A true story
The rain fell down sporadically, seeping in through tiny holes, awaited by buckets and pans ,blighting Lindiwe’s concentration. Far in the distance she heard the hungry wails of an infant, the drunken assault of a husband to his wife and the Jovial tunes that cranked at full volume at Beeza’s shabeen. Inside the meek one bedroom shack she shared with her Gogo, she could hear her snoring heavily and wondered how she managed to sleep at all, with all the noise that echoed into the night.
The recycled candle was burning out as Lindiwe squinted her eyes against the dim light ,attempting to decipher the poorly hand printed symbols .Math’s was not her strong point and she had only several hours before her final. Fighting fatigue she clambered off the makeshift stool to the gas stove, switching it on. She then went to the water bucket and filled a pot .Once the water had boiled she filled an enamel cup, threw in a recycled tea bag and scurried back to her seat. She assessed her notes morosely, wishing for text books, which may have made life significantly easier, whilst sipping the bitter tea, she’d prepared.
Time elapsed inevitably and soon Lindiwe found herself in the examination hall,fatigued,apprehensive, with a head throbbing miserably. The clock overhead seemed abnormally loud , earsplitting, pencils drumming on wood rhythmically to a swift tempo, the pit patter of feet on cheap vinyl hindered her concentration .She looked at the clock over head and thought she may heave.’ So little time left’ She agonized to herself anxiously.
‘Alright! Pens down.’ bellowed a stern invigilator.
‘Pens down!’ she reiterated in a no nonsense manner. Lindiwe placed her pen down as the invigilator collected the scripts. Surrendering her head into her palms, silently trying to conceal her apprehension. She thought of her Gogo and how proud she was that Lindiwe would be the first one in their family to matriculate and go to varsity but now all her dreams promptly vanished as reality kicked in that she may not make it after all, the fear of failure. She wiped her tears and looked up to see Thuli staring at her from across the hall. She was smiling encouragingly. Thuli was her best friend; she was also Lindiwe’s biggest support system. Lindiwe had dreams of being a writer and going to Varsity, Thuli encouraged her and believed in her, even when she herself didn’t.
Though the two were best friends, they couldn’t have been more different. Where Lindiwe was shy and reserved, Thuli was daring, outgoing and on the wild side. Her father was abusive and her mother feared him. She was a delicate docile creature but converted and concerned about her feral daughter. She was critical of Thuli and felt ashamed of her rebellious daughter at times but loved her nonetheless.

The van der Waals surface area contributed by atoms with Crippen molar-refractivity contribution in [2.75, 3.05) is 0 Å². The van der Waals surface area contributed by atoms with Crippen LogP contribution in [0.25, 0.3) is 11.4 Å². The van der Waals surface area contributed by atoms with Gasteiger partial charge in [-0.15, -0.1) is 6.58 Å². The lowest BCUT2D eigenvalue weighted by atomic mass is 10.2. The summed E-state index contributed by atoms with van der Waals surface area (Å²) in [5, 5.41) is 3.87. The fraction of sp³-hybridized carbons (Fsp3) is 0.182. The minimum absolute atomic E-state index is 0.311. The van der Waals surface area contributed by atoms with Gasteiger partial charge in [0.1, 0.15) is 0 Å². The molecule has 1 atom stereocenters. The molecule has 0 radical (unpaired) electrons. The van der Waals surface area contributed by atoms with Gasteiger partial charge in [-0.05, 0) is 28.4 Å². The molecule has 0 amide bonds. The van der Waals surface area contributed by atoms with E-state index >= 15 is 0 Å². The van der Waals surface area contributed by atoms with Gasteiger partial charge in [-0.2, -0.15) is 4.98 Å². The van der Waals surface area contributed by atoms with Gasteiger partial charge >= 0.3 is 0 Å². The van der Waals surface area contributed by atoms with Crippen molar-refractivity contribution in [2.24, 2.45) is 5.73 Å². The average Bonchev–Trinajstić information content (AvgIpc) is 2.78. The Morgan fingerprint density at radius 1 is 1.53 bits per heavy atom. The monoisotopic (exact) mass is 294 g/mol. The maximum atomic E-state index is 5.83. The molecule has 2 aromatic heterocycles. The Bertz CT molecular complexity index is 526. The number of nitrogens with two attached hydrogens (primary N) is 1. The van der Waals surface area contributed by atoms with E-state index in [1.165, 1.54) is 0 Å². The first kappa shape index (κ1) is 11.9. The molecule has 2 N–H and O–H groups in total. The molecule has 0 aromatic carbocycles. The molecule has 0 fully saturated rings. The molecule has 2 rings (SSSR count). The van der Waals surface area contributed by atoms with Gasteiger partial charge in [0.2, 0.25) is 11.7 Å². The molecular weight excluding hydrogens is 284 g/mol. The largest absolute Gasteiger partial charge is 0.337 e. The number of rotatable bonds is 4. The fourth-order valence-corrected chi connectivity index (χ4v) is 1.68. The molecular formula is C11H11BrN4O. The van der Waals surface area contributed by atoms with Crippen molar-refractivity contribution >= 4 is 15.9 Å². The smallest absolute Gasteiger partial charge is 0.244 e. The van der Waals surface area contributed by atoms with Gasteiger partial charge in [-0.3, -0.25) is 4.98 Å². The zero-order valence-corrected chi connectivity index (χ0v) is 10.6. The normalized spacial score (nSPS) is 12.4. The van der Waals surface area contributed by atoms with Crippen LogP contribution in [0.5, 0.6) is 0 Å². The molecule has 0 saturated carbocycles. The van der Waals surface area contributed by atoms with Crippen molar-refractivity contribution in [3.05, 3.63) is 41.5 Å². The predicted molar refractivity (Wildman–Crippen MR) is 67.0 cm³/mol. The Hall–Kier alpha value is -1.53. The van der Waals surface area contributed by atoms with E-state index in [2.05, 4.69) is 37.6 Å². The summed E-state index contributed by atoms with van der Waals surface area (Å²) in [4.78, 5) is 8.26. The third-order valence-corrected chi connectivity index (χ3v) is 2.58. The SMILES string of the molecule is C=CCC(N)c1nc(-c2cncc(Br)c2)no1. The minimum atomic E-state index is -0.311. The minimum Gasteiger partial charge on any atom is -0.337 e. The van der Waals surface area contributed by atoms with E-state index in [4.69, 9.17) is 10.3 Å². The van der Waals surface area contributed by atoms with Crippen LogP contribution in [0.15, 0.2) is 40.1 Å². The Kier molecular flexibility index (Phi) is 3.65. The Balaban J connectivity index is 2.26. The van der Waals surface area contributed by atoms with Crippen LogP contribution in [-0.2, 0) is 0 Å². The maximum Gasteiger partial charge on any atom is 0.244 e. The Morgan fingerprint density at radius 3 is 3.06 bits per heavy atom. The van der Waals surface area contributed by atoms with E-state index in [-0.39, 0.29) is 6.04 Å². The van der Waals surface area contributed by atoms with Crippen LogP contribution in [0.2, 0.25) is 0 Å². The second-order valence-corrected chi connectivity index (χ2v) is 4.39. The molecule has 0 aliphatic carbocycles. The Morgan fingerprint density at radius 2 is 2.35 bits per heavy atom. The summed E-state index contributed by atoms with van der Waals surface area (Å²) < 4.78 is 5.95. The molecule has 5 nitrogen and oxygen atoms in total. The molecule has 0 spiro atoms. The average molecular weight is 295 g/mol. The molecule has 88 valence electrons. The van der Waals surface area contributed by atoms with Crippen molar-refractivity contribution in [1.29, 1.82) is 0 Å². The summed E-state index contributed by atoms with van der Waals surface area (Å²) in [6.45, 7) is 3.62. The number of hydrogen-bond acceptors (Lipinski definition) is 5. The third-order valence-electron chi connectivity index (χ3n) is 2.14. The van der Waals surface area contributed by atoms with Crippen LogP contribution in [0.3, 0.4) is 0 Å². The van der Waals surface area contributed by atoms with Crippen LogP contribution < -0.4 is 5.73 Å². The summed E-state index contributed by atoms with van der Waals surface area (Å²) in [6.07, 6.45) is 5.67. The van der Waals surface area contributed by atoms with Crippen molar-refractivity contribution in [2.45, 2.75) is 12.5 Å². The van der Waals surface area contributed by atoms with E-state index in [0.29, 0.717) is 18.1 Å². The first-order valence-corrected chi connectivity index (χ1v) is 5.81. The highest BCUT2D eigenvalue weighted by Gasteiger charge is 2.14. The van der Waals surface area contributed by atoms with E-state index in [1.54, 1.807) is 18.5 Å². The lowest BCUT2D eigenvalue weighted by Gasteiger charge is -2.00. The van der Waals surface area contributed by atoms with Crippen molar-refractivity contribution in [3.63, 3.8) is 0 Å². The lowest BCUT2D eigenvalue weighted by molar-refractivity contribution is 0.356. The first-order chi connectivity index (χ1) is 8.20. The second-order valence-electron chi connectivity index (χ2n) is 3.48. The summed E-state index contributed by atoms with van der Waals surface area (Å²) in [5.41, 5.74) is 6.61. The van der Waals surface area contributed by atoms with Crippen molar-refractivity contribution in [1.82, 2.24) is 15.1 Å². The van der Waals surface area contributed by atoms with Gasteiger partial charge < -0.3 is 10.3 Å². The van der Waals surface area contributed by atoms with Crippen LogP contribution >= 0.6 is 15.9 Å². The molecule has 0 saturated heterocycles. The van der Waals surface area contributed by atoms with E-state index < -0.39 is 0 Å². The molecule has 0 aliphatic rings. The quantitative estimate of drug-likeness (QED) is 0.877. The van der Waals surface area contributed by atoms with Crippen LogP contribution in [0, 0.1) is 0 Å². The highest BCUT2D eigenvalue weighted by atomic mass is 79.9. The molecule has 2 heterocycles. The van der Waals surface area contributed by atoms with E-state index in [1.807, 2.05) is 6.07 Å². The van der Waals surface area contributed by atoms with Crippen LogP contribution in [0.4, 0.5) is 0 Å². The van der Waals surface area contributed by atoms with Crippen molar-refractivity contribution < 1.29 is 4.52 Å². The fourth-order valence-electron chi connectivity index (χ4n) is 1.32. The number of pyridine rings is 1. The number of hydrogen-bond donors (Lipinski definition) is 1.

The two walked to the station hand in hand, reminiscing over the past year and for the first time in weeks Lindiwe felt at peace,
‘I can’t believe we’re done with High school!’ Thuli enthused.
‘Hai wena! Don’t get too excited, how’d you know we’ve passed?’
‘Oh Lindie of cause we both know you’ve passed and whether I pass or not I’m not going back’ She laughed.
‘Remember when you were suspended for smuggling jack Daniels into school? Oh my gosh, I thought I would die! You never ratted me out Thuliswe.Your still the best the best friend ever!’ Lindiwe hugged her gently as they waited now for their train.
‘It’s been quite a year,well years, wowI’m gonna miss you’ Tears welled up in her eyes now ‘ What am I gonna do without you?’ mused Thuli emotionally
Linidwe assessed her friend now ‘Make your dreams come true Thul.You’ve always dreamed of being a model. Look at you, you’re beautiful and so tall. I wish I was half as pretty. Thuli smiled at Lindiwe’s sweet words. Sighing now, she looked down at her feet,yeah who knows, but I really am gonna miss you though’. Looking up at her friend now appeared a glint of mischief in her eyes. Lindiwe laughed.
‘What you crazy girl?’
‘Tomorrow’s our matric farewell!’
‘Yes and?” Lindiwe knew Thuli was up to something
‘And so is the after party’ stated Thuli genially
‘No no no! No after party Thul,Gogo won’t allow it, besides Beeza’s gets rough!’ Chided Lindiwe
‘Oh come on, soon you’ll be leaving me anyway. Just do this one last thing for me.Pleeeeeeeeeeeeeeeeeeease’ She pleaded
Lindiwe looked at her friend disheartedly
‘Low blow ’ she said frowning now ‘Fine you win,I’ll go’
Thuli embraced her friend triumphantly as they boarded the train. ‘Besides Siswe might be there’ added Thuli
‘I don’t like him Thul,his not the right guy for you, his a player and you know that. I think-‘
‘Sometimes you annoy me!’ snapped Thuli brusquely ‘No one is good enough for the-‘
‘THULI!’ rebuked Lindiwe indignantly